Along with the growth in O&S costs discussed earlier, these lower production numbers have contributed to the decision by DoD to accept cuts in the size of the U.S. military over time. However, the impact of lower production numbers on force size has been mitigated to some extent by another long-term feature of the U.S. military’s approach to modernization: longevity. The flip side of its preference for pursuing the acquisition of very capable and costly next-generation weapon systems is a willingness to keep current-generation systems in the force longer. This willingness is at least implicitly based in part on a belief that, as platform technologies have matured over time, the pace at which they must be replaced has slackened and in part on the view that the effective service lives of older platforms can be extended through the exploitation of advances in precision strike, ISR and related technologies.
The U.S. Approach to Shaping, Sizing, and Modernizing its Forces
To summarize, the persistent trend toward a U.S. military that is smaller, generally equipped with older weapons platforms, and less frequently infused with next-generation weapon systems reflects several relative constants in DoD policymaking and planning:
- Support for the acquisition of increasingly costly and more capable next-generation weapon systems, as well as higher spending on personnel and other operations and support activities.
- A willingness, as these costs grow, to trade off quantity for quality in terms of both weapons platforms.
- And (partially mitigating the need to make the above tradeoffs) a belief that, as platform technologies have matured over time, the pace at which they must be replaced has slackened, and faith in the potential for extending the effective service lives of older platforms through the exploitation of advances in precision strike, ISR, and related technologies.
Absent these three policy choices and assumptions, the rapid growth in development and unit procurement costs, as well as O&S costs per troop, experienced since the 1950s could not have been reconciled with the significant but slower rate of growth that occurred in the defense budget top line over those same years. The next question we turn to concerns the effectiveness of this approach, both in principle and in execution. Put bluntly, should it matter that U.S. military forces have been getting smaller and older, and if so, what can and should the United States do about it?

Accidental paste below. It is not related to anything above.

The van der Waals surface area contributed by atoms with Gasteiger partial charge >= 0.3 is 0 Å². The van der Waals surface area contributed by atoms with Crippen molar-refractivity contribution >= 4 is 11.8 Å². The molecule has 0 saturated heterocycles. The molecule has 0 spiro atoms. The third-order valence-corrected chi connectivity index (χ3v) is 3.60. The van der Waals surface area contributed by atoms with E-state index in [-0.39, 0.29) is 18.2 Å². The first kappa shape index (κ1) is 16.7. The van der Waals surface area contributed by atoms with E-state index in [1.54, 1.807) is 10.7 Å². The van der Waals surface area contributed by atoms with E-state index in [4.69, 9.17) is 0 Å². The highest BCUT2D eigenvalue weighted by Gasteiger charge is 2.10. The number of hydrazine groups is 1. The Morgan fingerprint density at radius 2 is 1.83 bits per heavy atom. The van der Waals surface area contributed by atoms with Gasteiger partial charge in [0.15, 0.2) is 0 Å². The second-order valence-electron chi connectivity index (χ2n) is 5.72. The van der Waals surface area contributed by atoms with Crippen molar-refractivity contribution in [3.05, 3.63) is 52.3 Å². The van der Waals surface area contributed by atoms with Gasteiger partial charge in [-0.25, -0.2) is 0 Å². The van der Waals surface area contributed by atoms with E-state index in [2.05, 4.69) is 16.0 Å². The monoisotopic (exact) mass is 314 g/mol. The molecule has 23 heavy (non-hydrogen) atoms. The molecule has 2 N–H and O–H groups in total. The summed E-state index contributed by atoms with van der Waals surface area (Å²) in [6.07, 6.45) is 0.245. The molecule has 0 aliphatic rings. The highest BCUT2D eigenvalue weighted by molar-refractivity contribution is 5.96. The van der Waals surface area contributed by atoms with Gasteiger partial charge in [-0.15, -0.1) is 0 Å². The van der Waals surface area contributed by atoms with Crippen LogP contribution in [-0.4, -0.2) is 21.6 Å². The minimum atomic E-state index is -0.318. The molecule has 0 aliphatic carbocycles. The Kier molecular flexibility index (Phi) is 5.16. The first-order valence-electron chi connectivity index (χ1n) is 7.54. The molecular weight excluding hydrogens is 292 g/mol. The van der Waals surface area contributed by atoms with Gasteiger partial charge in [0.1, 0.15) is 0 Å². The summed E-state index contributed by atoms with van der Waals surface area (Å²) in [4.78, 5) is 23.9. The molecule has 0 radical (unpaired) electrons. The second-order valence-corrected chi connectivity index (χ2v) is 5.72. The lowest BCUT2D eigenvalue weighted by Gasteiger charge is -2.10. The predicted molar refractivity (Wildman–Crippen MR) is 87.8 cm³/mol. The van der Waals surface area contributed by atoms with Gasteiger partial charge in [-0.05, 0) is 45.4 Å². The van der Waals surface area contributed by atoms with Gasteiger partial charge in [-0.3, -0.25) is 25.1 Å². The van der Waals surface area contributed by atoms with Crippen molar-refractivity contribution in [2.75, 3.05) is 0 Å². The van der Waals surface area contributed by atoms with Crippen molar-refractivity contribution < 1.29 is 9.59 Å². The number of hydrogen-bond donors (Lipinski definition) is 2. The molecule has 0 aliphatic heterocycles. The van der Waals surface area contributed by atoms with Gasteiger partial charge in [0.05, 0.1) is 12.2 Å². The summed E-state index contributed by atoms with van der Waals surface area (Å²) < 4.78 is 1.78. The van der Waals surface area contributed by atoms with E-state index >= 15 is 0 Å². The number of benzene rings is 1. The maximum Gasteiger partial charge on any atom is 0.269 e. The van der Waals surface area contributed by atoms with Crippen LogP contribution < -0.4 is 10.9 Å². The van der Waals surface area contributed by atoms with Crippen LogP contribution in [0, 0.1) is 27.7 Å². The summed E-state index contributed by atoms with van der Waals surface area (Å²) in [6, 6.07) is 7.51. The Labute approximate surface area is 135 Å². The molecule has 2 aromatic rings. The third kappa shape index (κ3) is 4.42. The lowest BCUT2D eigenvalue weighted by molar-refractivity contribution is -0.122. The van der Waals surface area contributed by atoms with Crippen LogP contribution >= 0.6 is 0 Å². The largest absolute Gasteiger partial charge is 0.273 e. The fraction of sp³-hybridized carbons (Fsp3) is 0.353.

The full report is available online.
- The decline is projected to be temporary. Under current plans, the number of aircraft carriers will increase to 11 once the USS Gerald Ford, the first of a new class of aircraft carrier, is deployed. ↩
- 258-260, Table 7-5, “Department of Defense Manpower.” ↩
- All estimates for weapon systems for 2009 and prior years in this report are from Congressional Budget Office, The Long-Term Implications of the Fiscal Year 2009 Future Years Defense Program: Detailed Update, January 6, 2009, 28. ↩
- “The Air Force in Facts and Figures,” Air Force Magazine (May 2016), 30. ↩
- Ibid. ↩
- For a discussion of trends in the defense budget, see Todd Harrison, “Analysis of the FY 2017 Defense Budget” (Center for Strategic and International Studies, April 2016). ↩
- Unless otherwise noted, all spending and cost figures cited in this report are expressed in Fiscal Year 2017 dollars. ↩
- Unless otherwise noted, all changes in spending or costs cited in this report are expressed in real terms. ↩
- Department of Defense, National Defense Budget Estimates for FY 2017 (March 2016), Table 10-1, “Gross Domestic Product and Deflators Used in the Historical Tables, 1940-2021,” in Office of Management and Budget, Fiscal Year 2017 Budget of the United States, Historical Tables. ↩
- Adjusted for the substantial amount of procurement funding that has been provided through the OCO budget that is intended essentially to meet base (rather than war-related) budget requirements, it is likely that even this marginal reduction would disappear. ↩